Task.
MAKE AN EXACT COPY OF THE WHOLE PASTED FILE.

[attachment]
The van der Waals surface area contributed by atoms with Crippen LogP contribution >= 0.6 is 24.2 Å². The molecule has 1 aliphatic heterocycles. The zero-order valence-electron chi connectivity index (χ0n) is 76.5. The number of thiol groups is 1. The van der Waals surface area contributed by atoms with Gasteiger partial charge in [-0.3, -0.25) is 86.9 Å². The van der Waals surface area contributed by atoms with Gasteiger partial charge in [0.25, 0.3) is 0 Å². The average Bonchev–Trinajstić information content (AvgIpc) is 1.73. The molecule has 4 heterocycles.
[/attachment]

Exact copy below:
The van der Waals surface area contributed by atoms with Crippen LogP contribution >= 0.6 is 24.2 Å². The molecule has 1 aliphatic heterocycles. The zero-order valence-electron chi connectivity index (χ0n) is 76.5. The number of thiol groups is 1. The van der Waals surface area contributed by atoms with Gasteiger partial charge in [-0.3, -0.25) is 86.9 Å². The van der Waals surface area contributed by atoms with Gasteiger partial charge in [0.25, 0.3) is 0 Å². The average Bonchev–Trinajstić information content (AvgIpc) is 1.73. The molecule has 4 heterocycles.